'Flesh of the Spirit' continues his renowned series of the same name in which he interprets the idols and masks associated with African cultures. As a white South African artist, Geers questions how recent history has constructed African identity through apartheid and the post apartheid period. Reworking these fetishised objects into bronze sculpture, Geers suggests some of the vanity and status the ‘primitive’ has cultivated in Western culture.
Geers has always worked closely with his roots as an African Artist in an exorcism of identity, throwing his white African roots up against the wall of sociopolitical interrogation. Being both white and African, an artist living in exile, a freedom fighter who grew up in struggle against Apartheid, his work is difficult to define in singular terms, always layered with contradiction and contrast. For Geers, the most pressing issue that art faces today is the reanimation of spirit, to return art to its spiritual function, the intercessor between worlds.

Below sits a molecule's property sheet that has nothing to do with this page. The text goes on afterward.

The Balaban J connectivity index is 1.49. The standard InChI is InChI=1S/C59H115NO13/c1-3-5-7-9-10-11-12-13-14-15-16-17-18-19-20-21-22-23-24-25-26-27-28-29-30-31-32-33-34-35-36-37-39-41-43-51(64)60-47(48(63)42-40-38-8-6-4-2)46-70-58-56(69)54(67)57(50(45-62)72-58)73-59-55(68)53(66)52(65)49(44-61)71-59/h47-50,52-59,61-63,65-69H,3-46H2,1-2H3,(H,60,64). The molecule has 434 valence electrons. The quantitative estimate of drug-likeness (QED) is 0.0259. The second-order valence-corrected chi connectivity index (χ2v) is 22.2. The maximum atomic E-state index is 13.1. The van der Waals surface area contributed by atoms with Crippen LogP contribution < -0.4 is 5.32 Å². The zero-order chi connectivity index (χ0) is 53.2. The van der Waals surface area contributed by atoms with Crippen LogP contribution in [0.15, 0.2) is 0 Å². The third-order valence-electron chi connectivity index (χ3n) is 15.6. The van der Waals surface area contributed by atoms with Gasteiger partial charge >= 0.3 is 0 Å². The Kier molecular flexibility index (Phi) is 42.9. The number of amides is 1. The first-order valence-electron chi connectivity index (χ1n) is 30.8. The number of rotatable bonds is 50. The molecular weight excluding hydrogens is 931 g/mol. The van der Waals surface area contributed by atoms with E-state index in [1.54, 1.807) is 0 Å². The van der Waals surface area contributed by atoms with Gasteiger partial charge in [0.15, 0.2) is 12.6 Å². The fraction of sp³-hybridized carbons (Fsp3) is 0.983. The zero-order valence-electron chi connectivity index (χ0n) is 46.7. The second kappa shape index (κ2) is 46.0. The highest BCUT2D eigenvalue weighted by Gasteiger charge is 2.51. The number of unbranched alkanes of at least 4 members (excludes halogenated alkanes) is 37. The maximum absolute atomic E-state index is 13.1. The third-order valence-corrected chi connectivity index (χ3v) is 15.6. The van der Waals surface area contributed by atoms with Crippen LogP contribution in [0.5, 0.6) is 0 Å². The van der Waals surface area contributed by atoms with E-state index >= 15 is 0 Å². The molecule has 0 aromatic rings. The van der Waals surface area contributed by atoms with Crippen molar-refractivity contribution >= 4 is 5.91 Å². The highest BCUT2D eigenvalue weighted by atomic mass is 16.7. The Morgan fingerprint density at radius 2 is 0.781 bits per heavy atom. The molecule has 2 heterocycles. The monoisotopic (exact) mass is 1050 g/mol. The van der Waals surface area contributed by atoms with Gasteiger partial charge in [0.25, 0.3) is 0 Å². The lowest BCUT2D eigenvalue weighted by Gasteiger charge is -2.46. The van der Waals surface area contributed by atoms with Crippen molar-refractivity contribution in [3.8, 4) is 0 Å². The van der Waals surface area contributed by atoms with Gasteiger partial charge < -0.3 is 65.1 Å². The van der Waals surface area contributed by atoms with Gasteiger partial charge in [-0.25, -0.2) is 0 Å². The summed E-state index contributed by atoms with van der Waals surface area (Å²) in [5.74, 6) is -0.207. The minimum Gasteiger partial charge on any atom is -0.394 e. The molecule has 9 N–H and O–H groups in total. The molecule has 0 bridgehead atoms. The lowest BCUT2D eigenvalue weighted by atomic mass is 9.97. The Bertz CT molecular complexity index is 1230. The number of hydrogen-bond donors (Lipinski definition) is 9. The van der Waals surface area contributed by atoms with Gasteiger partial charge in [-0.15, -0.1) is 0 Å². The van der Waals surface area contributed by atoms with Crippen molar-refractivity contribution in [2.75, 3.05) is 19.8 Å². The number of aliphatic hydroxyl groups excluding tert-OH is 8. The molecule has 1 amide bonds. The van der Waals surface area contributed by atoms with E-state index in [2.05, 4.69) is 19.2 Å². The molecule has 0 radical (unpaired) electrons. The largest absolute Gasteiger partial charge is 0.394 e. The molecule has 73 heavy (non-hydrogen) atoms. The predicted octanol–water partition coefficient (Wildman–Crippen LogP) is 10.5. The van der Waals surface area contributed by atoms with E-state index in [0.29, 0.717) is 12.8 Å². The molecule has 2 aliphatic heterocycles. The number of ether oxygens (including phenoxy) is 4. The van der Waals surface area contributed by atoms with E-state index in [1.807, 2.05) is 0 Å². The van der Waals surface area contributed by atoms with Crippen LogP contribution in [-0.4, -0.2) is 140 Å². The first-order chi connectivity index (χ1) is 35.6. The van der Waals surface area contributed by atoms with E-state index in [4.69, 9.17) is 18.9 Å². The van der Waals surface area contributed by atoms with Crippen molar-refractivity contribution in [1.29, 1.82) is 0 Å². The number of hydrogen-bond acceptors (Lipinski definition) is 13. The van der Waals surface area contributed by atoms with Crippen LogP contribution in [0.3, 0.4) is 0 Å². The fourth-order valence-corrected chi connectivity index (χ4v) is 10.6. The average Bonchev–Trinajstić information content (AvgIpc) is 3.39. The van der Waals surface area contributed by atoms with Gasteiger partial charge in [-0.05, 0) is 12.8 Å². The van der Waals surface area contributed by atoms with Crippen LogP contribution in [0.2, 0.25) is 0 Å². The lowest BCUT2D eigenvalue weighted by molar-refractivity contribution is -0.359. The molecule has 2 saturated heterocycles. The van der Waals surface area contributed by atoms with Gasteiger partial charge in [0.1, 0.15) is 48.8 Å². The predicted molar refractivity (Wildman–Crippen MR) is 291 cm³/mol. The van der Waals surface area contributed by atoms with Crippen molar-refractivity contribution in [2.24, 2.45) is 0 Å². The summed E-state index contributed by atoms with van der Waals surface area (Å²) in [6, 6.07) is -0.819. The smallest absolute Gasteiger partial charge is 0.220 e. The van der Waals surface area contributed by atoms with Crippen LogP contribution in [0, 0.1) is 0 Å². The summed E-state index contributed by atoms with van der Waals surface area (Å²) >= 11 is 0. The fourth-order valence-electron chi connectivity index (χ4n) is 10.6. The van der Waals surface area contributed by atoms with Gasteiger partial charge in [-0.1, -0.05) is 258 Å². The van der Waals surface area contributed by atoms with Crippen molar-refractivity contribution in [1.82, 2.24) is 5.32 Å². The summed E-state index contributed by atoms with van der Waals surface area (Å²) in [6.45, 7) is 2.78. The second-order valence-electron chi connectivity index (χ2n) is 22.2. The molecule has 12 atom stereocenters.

"Artists, shamans and priests have been drawn to the spiritual and healing properties of resins in their work. The natural resins like Myrrh and Oliban (Frankincense) favored by the ancients have since given way to synthetic resins as the needs of industrialization and global consumption have eclipsed the need to respect our environment. "Flesh of the shadow Spirit" is the embodiment of the demon in the synthetic age, the spirit of fossil fuels, the oil slick of the contemporary present. Like water slipping through my fingers my art is about spiritualizing matter and materializing spirit." - Kendell Geers